22nd July 2021
By Milo Comerford, Jakob Guhl and Jacob Davey
It has been a decade since the 2011 Oslo terror attacks, considered by many to be a “turning point” in far-right extremist mobilisation. This Dispatch outlines the ways in which the ideas, tactics and dynamics underpinning the attack have come to shape one of the fastest growing terror threats we are seeing today.
The 22nd July 2011 marked one of the darkest days in recent Norwegian history. Following a long period of preparation, a 32-year-old Norwegian man conducted one of the most lethal far-right terrorist attacks in post-war Europe. Inspired by fringe ideas about the supposed threat of an ‘Islamisation’ of Europe, the terrorist detonated a bomb in Oslo’s government district and went on to commit a mass shooting on the small Island of Utøya, which at the time held the summer camp of the youth wing of the Norwegian Labour Party. Seventy-seven people were killed, many of them children.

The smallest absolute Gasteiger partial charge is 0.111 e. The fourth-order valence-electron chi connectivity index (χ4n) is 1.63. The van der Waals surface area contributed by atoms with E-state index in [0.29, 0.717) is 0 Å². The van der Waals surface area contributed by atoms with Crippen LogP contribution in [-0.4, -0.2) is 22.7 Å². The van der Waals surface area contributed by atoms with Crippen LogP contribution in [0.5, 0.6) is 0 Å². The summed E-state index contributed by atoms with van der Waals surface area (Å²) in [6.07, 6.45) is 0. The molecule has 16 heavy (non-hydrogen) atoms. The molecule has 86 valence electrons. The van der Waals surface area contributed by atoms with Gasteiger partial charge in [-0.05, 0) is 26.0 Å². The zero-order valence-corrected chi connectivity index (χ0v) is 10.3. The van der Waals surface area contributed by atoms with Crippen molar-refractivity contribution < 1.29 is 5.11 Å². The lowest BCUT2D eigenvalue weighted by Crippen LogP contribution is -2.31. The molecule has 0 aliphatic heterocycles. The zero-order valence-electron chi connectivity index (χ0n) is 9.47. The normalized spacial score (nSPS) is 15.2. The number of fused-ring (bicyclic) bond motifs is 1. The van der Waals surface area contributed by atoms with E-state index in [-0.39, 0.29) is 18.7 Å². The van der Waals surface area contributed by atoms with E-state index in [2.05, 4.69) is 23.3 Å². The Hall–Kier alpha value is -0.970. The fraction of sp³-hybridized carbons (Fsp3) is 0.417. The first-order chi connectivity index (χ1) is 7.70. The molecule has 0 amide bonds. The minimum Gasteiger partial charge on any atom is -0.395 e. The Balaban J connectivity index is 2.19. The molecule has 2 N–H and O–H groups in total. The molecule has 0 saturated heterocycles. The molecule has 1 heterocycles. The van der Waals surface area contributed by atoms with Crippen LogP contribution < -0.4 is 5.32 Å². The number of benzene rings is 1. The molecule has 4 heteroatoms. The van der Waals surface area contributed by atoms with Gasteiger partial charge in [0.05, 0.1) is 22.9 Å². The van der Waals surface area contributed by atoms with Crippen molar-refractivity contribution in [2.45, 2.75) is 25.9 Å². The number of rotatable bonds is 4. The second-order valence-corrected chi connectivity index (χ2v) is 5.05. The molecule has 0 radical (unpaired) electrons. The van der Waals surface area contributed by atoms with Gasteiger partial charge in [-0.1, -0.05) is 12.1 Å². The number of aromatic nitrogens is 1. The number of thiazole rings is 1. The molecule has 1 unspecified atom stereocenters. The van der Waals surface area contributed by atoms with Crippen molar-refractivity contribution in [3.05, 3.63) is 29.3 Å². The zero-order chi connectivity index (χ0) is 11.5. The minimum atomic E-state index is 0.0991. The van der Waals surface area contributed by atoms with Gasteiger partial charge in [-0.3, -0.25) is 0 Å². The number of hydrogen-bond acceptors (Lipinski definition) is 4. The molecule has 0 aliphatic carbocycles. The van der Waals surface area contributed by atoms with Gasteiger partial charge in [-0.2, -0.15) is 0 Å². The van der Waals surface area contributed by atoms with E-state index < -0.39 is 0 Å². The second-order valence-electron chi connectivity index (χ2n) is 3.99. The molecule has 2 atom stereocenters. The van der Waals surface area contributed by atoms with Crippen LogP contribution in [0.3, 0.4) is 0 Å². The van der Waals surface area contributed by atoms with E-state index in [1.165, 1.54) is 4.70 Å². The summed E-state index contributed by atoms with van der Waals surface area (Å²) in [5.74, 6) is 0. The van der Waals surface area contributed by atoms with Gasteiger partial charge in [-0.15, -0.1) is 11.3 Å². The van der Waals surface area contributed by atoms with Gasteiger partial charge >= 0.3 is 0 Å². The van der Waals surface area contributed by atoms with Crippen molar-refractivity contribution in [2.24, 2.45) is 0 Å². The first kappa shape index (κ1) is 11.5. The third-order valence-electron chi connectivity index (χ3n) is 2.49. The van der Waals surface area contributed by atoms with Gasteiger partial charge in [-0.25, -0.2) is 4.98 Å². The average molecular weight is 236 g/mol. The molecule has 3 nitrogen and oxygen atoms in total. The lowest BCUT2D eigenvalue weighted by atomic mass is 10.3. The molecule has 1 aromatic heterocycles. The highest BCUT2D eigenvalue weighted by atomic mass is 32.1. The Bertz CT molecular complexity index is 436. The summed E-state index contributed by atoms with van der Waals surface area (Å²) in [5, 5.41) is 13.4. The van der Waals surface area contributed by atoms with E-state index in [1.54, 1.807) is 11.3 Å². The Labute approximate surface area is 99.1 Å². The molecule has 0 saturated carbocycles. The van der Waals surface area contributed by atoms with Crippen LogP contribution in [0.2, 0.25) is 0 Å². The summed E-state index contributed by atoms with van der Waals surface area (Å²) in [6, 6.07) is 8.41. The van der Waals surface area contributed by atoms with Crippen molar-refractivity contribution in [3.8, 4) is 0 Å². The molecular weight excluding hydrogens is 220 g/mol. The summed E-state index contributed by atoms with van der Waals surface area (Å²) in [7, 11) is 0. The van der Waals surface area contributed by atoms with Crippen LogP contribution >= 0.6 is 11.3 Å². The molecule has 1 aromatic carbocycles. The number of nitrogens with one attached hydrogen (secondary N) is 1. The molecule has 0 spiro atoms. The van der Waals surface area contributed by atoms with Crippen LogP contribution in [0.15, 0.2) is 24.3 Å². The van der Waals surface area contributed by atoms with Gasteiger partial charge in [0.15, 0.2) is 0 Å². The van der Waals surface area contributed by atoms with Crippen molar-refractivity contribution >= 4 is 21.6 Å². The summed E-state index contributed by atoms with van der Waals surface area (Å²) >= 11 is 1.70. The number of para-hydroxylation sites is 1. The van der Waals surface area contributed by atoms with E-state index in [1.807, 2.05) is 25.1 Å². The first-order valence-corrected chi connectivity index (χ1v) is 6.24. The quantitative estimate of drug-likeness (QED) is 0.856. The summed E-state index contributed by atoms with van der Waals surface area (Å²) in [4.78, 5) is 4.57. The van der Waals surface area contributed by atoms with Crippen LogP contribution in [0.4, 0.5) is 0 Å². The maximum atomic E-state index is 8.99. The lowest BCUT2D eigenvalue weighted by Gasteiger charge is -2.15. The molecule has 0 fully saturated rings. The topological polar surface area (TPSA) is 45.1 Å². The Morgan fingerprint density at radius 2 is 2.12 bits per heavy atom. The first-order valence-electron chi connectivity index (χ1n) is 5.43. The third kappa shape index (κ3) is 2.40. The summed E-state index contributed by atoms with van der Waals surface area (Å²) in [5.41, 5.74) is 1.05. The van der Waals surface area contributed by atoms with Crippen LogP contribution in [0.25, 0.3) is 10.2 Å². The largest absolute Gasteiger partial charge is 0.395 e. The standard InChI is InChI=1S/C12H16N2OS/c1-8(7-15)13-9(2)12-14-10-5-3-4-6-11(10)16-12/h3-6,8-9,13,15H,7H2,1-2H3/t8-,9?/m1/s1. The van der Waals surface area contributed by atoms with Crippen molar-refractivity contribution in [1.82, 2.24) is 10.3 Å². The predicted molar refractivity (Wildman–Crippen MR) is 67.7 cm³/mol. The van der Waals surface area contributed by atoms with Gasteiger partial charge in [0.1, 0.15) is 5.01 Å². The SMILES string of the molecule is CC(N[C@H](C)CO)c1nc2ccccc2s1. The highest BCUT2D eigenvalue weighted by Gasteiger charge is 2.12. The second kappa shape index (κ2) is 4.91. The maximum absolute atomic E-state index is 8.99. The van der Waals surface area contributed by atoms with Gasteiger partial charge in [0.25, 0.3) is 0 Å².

The attack would provide a blueprint for right-wing extremism and terrorism over the coming decade, acting as a prototype for a number of key trends which are now persistent features of the contemporary extreme-right. It foreshadowed a wave of far-right terrorism, which has become one of the fastest growing terrorist threats in many Western countries. The modus operandi of the attacker has been replicated in a wave of far-right terrorism in recent years, and the ideas which he advanced are now common across the far-right political spectrum. The attacker has also come to be revered within some of the most extreme far-right communities, lauded as a ‘saint’ within an increasingly violent transnational movement.